President Trump’s son-in-law, Jared Kushner, who helped broker the Israeli-UAE peace agreement, ultimately said: “Saudi Arabia has obviously been a great leader in making (modernization) but you can’t turn a battleship around overnight.”
Are the Saudis Interested in Peace?
We all know the saying, ‘With friends like them, who need enemies.’ This would tend to classify the Saudis since for decades they have displayed anything but sincere friendship, let alone peace, as is has continually taken advantage of America’s helping hand.
This May, referring to the kingdom, President Trump said that the U.S. has been protecting countries “that don’t respect us, and in some cases they don’t even like us.”
During the oil war with Russia early this year, CNBC reporter Clyde Russell stated: “Saudi Arabia has detonated a metaphorical nuclear weapon in the global oil market, blowing up prices and trade relationships with its decision to slash the cost of its own crude while ramping up output.”
While the target of MBS’ ire was Russian oil companies, his move served only to accelerate America’s economic collapse during the effects of the coronavirus pandemic. The volatility and price crash in oil hurt U.S. shale producers, leading to layoffs in the industry, particularly in Republican-run states. President Trump went so far as to threaten to impose tariffs on oil imports from Saudi Arabia before their differences had been patched up.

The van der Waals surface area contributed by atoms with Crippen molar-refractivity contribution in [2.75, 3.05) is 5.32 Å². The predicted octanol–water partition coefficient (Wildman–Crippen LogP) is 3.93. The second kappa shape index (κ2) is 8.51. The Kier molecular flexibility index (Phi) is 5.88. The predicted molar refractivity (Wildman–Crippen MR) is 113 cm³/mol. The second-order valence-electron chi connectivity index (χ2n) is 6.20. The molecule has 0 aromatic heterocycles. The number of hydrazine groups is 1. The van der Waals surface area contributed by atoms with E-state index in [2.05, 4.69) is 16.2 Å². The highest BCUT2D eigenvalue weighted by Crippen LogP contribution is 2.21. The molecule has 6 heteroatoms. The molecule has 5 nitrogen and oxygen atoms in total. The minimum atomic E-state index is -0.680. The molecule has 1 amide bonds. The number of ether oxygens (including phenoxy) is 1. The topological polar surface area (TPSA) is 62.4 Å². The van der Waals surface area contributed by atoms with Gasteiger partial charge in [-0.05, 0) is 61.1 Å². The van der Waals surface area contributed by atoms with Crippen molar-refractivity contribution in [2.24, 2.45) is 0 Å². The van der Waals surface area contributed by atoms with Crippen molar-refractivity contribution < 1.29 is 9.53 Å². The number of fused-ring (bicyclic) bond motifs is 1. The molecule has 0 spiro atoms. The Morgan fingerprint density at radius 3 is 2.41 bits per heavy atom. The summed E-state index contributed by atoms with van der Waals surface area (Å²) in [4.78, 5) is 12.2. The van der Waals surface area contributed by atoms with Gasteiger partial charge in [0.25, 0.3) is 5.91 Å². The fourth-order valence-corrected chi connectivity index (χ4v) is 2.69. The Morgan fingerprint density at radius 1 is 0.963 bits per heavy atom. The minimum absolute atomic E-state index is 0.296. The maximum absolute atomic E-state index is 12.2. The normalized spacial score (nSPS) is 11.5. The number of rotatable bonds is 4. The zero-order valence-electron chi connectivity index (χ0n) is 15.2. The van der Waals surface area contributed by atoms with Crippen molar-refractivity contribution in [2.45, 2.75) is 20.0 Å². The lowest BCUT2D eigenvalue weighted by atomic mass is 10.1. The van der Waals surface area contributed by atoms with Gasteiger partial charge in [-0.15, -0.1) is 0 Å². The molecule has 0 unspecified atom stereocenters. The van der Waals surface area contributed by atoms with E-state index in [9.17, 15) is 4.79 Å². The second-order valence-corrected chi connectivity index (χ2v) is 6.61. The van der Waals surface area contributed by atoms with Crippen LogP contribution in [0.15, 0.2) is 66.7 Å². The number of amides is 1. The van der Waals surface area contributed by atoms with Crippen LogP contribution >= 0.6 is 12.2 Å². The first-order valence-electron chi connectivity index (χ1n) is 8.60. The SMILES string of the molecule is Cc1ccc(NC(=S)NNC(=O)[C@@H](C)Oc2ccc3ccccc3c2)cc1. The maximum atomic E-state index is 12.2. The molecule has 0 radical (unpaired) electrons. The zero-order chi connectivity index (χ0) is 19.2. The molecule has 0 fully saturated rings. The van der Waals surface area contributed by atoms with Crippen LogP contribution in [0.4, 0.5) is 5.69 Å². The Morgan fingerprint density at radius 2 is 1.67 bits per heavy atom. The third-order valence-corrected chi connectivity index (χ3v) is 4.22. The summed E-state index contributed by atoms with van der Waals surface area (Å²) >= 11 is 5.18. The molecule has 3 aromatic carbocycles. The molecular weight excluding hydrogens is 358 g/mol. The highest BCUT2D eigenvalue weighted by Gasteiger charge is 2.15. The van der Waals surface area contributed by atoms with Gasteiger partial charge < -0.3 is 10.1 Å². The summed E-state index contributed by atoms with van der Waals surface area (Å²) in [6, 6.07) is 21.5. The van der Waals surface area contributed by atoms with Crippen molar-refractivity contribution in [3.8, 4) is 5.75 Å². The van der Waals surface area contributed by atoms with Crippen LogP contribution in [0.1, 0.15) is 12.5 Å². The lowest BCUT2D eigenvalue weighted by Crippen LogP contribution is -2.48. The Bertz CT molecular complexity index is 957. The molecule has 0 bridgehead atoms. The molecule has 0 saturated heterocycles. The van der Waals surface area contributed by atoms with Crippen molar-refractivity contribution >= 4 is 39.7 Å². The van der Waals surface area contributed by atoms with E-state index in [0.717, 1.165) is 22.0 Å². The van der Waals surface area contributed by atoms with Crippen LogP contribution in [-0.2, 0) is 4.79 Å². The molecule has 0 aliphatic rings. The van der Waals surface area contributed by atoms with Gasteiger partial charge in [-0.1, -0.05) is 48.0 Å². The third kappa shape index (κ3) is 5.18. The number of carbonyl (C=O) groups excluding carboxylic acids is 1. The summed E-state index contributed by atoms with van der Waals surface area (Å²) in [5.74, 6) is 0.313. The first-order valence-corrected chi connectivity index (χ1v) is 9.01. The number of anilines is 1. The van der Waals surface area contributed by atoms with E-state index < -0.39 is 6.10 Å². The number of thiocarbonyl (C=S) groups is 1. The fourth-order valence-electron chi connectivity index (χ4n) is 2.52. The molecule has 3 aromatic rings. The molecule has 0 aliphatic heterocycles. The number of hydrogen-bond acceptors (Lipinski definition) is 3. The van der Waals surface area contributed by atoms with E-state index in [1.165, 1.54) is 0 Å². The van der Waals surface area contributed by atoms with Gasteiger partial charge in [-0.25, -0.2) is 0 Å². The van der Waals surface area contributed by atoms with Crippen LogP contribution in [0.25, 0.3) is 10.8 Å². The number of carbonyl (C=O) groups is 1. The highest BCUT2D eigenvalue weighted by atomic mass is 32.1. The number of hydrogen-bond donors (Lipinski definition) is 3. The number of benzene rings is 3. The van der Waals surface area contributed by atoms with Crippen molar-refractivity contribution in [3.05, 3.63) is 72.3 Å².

The Saudis even drew criticism from its staunch supporters, like Senator Ted Cruz, who said at the end of March:
“The Saudi kingdom is supposed to be our friend. We are a military ally. We are a diplomatic ally. You are not behaving like a friend when you are trying to destroy thousands and thousands of small businesses all across Texas and the country.”
Part of the ruling Saud family’s policies have been:
- imprisoning and shaking down their own relatives-princes;
- kidnapping foreign prime ministers;
- forced marriages of prepubescent and teenage girls to adult men;
- involvement in slavery and human trafficking;
- its five-year genocidal war in Yemen;